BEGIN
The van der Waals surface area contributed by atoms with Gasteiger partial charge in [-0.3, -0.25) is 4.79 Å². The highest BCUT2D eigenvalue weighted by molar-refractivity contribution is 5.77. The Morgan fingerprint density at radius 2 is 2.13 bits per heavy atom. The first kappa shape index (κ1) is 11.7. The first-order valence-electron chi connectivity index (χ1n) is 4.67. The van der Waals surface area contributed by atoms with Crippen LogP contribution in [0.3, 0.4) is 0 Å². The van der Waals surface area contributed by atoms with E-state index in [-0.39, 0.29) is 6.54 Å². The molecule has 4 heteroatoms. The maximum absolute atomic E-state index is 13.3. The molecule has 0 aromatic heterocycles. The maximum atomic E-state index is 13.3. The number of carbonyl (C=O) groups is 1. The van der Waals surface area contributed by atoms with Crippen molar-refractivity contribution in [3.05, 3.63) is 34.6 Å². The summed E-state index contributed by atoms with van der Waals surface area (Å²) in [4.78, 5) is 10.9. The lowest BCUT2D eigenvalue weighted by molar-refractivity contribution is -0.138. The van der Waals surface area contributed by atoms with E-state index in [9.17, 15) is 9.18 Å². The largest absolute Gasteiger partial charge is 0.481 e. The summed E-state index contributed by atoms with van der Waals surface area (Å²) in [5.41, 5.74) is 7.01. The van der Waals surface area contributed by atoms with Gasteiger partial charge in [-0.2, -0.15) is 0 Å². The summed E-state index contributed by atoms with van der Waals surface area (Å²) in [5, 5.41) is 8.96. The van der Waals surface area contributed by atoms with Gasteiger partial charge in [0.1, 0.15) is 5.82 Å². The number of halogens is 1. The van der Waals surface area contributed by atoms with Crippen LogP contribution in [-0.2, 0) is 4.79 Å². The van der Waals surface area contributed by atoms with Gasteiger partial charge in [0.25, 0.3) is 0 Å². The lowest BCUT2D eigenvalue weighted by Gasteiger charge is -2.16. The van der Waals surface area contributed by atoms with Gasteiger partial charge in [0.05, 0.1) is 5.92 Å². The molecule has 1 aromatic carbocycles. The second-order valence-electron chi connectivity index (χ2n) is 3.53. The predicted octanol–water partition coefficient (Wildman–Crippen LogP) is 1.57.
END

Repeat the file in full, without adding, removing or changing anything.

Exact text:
The van der Waals surface area contributed by atoms with Gasteiger partial charge in [-0.3, -0.25) is 4.79 Å². The highest BCUT2D eigenvalue weighted by molar-refractivity contribution is 5.77. The Morgan fingerprint density at radius 2 is 2.13 bits per heavy atom. The first kappa shape index (κ1) is 11.7. The first-order valence-electron chi connectivity index (χ1n) is 4.67. The van der Waals surface area contributed by atoms with Crippen LogP contribution in [0.3, 0.4) is 0 Å². The van der Waals surface area contributed by atoms with E-state index in [-0.39, 0.29) is 6.54 Å². The molecule has 4 heteroatoms. The maximum absolute atomic E-state index is 13.3. The molecule has 0 aromatic heterocycles. The maximum atomic E-state index is 13.3. The number of carbonyl (C=O) groups is 1. The van der Waals surface area contributed by atoms with Crippen molar-refractivity contribution in [3.05, 3.63) is 34.6 Å². The summed E-state index contributed by atoms with van der Waals surface area (Å²) in [4.78, 5) is 10.9. The lowest BCUT2D eigenvalue weighted by molar-refractivity contribution is -0.138. The van der Waals surface area contributed by atoms with E-state index in [9.17, 15) is 9.18 Å². The largest absolute Gasteiger partial charge is 0.481 e. The summed E-state index contributed by atoms with van der Waals surface area (Å²) in [5.41, 5.74) is 7.01. The van der Waals surface area contributed by atoms with Gasteiger partial charge in [-0.2, -0.15) is 0 Å². The summed E-state index contributed by atoms with van der Waals surface area (Å²) in [5, 5.41) is 8.96. The van der Waals surface area contributed by atoms with Gasteiger partial charge in [0.1, 0.15) is 5.82 Å². The number of halogens is 1. The van der Waals surface area contributed by atoms with Crippen LogP contribution in [-0.2, 0) is 4.79 Å². The van der Waals surface area contributed by atoms with Gasteiger partial charge in [0.25, 0.3) is 0 Å². The lowest BCUT2D eigenvalue weighted by Gasteiger charge is -2.16. The van der Waals surface area contributed by atoms with Gasteiger partial charge in [0.05, 0.1) is 5.92 Å². The molecule has 1 aromatic carbocycles. The second-order valence-electron chi connectivity index (χ2n) is 3.53. The predicted octanol–water partition coefficient (Wildman–Crippen LogP) is 1.57.